For employees, the idea of unlimited PTO sounds like a dream come true, but from the employer’s perspective, it still needs to be managed within reasonable limits. Limiting unlimited PTO is the only way to make it a viable policy that meets the needs of both your company and your employees. Whatever approach is ultimately taken at your business, you still need to accurately measure and manage the time off your workers take. You don’t need an enterprise-level suite of software packages with more than you need to get this particular job done. Experience the power of our web-based, user-friendly CaptureLeave application by signing up for a free 60-day trial with very affordable monthly pricing after you see what it can do for you!

Vacation Time’s True Cost to Your Company

Every business is all too aware of how paid vacation time represents a cost to the company in terms of lost productivity. But most businesses have learned how to cope with and adapt to this basic employee benefit. What companies are less good at recognizing, however, are the benefits a business realizes when its employees take their paid vacation time. This article is about vacation time’s true cost to your company, but from the perspective of the costs incurred when your workers do not take their paid vacation time. Although this may sound counter-intuitive, there are real impacts when employees don’t take the time they’ve been granted.

Americans are Terrible at Taking Time Off

According to Project: Time Off (source), more than half (52%) of America’s workers left at least some paid vacation time on the table in 2017. This is the third year in a row that this figure has dropped (it was 54% in 2016 and 55% in 2015), but the declines have been very small.

Here’s an eye-opening way to look at this situation: In 2017 workers left a whopping 212 million days of vacation unused, which can be valued at $62.2 billion in lost benefits. In other words, each individual worker basically donated $561 of free work to their employer. Why do people do this? The reasons vary widely, but here are a few:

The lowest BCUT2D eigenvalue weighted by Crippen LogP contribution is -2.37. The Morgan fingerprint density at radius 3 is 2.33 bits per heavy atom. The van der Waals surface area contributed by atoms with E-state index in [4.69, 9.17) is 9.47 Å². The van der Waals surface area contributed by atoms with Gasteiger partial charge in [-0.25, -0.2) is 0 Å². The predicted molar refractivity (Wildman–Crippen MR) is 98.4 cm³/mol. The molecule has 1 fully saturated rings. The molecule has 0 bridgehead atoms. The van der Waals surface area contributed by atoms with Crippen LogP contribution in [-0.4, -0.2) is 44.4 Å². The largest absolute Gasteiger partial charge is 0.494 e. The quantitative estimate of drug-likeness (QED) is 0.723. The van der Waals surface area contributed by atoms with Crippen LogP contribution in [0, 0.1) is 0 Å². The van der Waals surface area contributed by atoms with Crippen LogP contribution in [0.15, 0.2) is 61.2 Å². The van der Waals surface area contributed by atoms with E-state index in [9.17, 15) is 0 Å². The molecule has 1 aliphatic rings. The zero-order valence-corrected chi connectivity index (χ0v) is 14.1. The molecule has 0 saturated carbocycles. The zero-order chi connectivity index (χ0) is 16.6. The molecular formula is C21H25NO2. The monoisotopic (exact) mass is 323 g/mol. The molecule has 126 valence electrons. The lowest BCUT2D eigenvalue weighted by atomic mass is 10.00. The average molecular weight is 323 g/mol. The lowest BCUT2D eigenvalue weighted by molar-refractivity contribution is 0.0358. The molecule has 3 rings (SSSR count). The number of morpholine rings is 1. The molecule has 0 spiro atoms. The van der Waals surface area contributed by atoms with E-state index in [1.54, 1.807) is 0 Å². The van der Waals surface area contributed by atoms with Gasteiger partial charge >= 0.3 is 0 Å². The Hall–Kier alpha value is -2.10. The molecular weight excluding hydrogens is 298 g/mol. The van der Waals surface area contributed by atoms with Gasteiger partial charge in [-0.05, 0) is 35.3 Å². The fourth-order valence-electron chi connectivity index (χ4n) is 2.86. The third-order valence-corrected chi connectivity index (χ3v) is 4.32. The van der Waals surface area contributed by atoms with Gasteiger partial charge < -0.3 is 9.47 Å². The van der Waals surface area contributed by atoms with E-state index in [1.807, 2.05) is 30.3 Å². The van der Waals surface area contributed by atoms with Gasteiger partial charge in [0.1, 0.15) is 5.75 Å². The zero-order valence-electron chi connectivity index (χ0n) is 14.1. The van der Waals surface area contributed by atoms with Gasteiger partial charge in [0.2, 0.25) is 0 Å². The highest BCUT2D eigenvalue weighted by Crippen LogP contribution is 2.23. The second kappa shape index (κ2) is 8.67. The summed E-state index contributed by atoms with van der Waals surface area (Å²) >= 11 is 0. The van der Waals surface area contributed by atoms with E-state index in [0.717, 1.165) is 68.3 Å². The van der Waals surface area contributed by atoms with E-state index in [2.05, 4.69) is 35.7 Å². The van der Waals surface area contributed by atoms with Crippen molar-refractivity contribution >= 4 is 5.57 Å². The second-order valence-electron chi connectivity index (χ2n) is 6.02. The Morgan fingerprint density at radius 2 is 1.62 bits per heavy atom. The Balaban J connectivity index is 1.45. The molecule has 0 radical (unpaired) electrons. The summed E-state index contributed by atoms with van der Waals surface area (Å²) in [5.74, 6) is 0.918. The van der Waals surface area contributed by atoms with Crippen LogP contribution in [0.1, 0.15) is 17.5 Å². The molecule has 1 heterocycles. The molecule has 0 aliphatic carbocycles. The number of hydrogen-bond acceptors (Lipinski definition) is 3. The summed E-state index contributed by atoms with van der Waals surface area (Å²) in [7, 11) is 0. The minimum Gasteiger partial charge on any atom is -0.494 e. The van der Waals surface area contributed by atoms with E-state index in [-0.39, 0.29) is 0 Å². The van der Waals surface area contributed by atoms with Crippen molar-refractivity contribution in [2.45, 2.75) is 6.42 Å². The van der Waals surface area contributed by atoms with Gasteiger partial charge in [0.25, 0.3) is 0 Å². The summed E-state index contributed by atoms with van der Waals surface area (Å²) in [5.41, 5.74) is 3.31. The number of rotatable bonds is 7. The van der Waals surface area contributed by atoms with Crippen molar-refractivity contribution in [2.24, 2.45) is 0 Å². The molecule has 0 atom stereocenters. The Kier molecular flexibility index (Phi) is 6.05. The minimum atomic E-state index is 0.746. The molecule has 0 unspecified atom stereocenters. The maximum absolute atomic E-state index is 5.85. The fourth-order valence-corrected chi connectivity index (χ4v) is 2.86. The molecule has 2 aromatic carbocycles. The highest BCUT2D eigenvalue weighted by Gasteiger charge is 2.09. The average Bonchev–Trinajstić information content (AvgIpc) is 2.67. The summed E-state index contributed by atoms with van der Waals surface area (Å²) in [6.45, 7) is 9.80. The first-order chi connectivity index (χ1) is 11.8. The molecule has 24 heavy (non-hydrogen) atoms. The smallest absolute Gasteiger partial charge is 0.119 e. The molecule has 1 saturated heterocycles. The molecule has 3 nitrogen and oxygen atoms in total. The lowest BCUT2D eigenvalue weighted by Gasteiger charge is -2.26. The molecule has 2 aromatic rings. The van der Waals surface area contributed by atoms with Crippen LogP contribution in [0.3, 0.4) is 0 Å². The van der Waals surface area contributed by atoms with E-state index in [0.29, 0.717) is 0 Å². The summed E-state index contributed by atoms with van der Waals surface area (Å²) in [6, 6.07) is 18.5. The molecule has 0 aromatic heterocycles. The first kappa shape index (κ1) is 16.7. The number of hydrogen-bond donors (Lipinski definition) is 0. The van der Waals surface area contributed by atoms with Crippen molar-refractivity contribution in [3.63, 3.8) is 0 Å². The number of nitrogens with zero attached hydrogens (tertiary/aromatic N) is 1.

• Not wanting to appear to be less dedicated or somehow replaceable.
  • Heavy workloads.
  • Lack of coverage for being away or feeling no one else can do the job.
  • Fear of derailing career progress.
  • Inability to switch out of “work mode.”
  • Company leadership doesn’t model taking time off.
  • Anxiety about potential layoffs.
  • Fear of backlash from colleagues and/or managers.

The figure of what employees essentially donate to employers through unused vacation days is actually too low because it doesn’t account for a surprisingly common phenomenon – workers who continue to do at least some work while on vacation. One recent study reports that 56% of American workers do at least some amount of work while on vacation (source), while another reports that fully 30% do a significant amount of work during vacations (source).

Unused Vacation Time’s True Cost to Your Company

At first glance, many businesses are more than happy to have their workers leave vacation days on the table. After all, the business is better off when employees work more, right? The problem is that this often not the case. Workers who don’t use their earned vacation are more stressed out, anxious, and more likely to get sick and have to stay home. The painful truth is that unused vacation time’s true cost to your company is very real – lost productivity when workers are unable to give you peak performance because they need a break – a real break that offers them the opportunity to rest, rejuvenate and come back to work ready to be more fully engaged in their jobs.

As an employer, it’s time to wake up from the illusion that you’re getting more out of your workers when they don’t take earned vacation time. The more likely reality is that you’re losing precious productivity thanks to employee burnout.

The benefits of taking vacation time are huge. In fact, they even begin before the vacation itself. Just planning for a vacation makes people happier and increases motivation for weeks ahead of time (source). And the benefits of a well-deserved vacation can last for months afterwards (source).

Reducing Vacation Time’s True Cost